From the Executive Director (Spring 2020)

Dear friends,

I know that you will be so blessed reading all of the reflections and stories in this issue of The Cry.

As one of our WMF Lifestyle Celebrations, WMF notes that we “celebrate humility before God and humanity?”

What does this mean?

Are we somehow equating experiencing difficulty with goodness of character?

Though the experience of difficulty does indeed sometimes serve as an aid in the refinement of character, we are not simply celebrating experiencing difficulty. 

Rather, we are celebrating goodness that transpires when a characteristic like humility is interwoven into our being.

Humility, through promoting right relation and right understanding to all that surrounds, seeks to undergird and uplift.  (Js. 4:10; Mat. 23:12; Lk. 14:11; Pr. 11:2, 3:34; 1 Pt. 5:5; Phil. 2:14-15)

Humiliation, through promoting a false sense of self in relation to all that surrounds, seeks to depress and destroy.

Pride, in its unhealthy sense [e.g., arrogance, conceit, superiority], resides at the opposite end of the spectrum from humiliation, but is also likewise a manifestation of a false sense of self in relation to all that surrounds. 

Though accomplished by different means, both humiliation and pride debase the human heart.  They sever instead of promote healthy relationality.  (Pr. 11:2, 18:12, 21:4, 21:24; Lk. 14:11, Mt.  23:12; 1 Pt. 5:5; Rev. 12:10; Zech. 3:1-2; 2 Cor. 2:5-11)

Considering humiliation and pride can help us better recognize God’s ways for us, but here we focus on the healthy middle way of humility.

Humility is a way to freedom; it is a way of right relations; it is a way of healthy understanding and wholistic peace (shalom); it is a way of affirmation of the dignity of each and every human, including you and me.

All humans are bearers of the image of God (imago Dei; tzelem Elohim).  There is inherent dignity in this, but it is a derived dignity gained via a gift.  Our goodness ultimately does not inhere within us because of our own doing; instead, goodness resides within us due to a gift. Humility simultaneously recognizes capacity and limitation and respects it all.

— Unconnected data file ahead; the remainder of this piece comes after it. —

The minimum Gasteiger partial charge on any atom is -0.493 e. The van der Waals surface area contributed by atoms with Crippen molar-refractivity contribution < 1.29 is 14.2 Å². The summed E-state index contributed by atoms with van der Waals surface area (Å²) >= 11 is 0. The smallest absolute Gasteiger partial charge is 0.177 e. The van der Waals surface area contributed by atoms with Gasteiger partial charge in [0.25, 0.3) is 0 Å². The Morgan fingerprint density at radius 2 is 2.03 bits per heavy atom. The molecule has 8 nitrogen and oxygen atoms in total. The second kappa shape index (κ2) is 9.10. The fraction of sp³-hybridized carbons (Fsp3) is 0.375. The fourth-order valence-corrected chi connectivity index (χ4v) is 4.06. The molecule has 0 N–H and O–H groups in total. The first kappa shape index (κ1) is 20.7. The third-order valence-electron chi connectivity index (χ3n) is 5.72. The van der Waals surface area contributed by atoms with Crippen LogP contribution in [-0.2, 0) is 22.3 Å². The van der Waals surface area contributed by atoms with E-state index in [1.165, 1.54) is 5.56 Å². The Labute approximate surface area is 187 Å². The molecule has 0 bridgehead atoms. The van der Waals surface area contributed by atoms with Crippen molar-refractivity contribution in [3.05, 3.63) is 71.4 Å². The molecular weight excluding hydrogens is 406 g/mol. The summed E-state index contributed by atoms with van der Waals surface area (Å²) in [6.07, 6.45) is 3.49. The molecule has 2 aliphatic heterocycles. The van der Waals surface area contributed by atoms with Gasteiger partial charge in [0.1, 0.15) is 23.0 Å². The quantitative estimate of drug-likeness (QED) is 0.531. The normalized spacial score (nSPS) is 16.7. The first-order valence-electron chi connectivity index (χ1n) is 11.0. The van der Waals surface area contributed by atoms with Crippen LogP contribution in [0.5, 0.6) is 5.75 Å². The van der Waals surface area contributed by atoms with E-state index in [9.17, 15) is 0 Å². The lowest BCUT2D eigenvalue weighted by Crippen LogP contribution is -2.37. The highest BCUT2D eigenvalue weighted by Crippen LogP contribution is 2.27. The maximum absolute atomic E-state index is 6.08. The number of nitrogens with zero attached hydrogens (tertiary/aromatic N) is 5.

Humility is often connected with temperance.   Humility allows for contentedness.  Humility allows us to do something great for God without thinking that we somehow therefore are great. 

As C.S. Lewis offered in Mere Christianity,

“Do not imagine that if you meet a really humble man he will be what most people call “humble” nowadays: he will not be a sort of greasy, smarmy person, who is always telling you that, of course, he is nobody. Probably all you will think about him is that he seemed a cheerful, intelligent chap who took a real interest in what you said to him. If you do dislike him it will be because you feel a little envious of anyone who seems to enjoy life so easily. He will not be thinking about humility: he will not be thinking about himself at all…

If anyone would like to acquire humility, I can, I think, tell him the first step. The first step is to realise that one is proud. And a biggish step, too. At least, nothing whatever can be done before it. If you think you are not conceited, it means you are very conceited indeed.”1

Because humility healthily recognizes limitation, humility also fosters a sense of participation with community.  Humility emphasizes “we” over “I.”  Philippians 2:3-5 is a great reminder of this Biblical emphasis: “Do nothing out of rivalry or conceit, but in humility consider others as more important than yourselves. Everyone should look out not only for [their] own interests, but also the interests of others. Make your own attitude that of Christ Jesus.”  We are reminded here that, as Christians, we follow the example of Christ in seeking to practice humility, in seeking to be humble.

WMF Peru staff gather for a Bible study with the community.

Humility is a healthy and appropriate recognition of being created as part of a greater interconnected whole. John Donne’s insight continues to echo down to us through the ages – we each play a part; none of us are an island unto ourselves.2  One body, many parts; the Lord is the Vine while we are the branches. (1 Cor. 12:12-27; Jn. 15:1-17)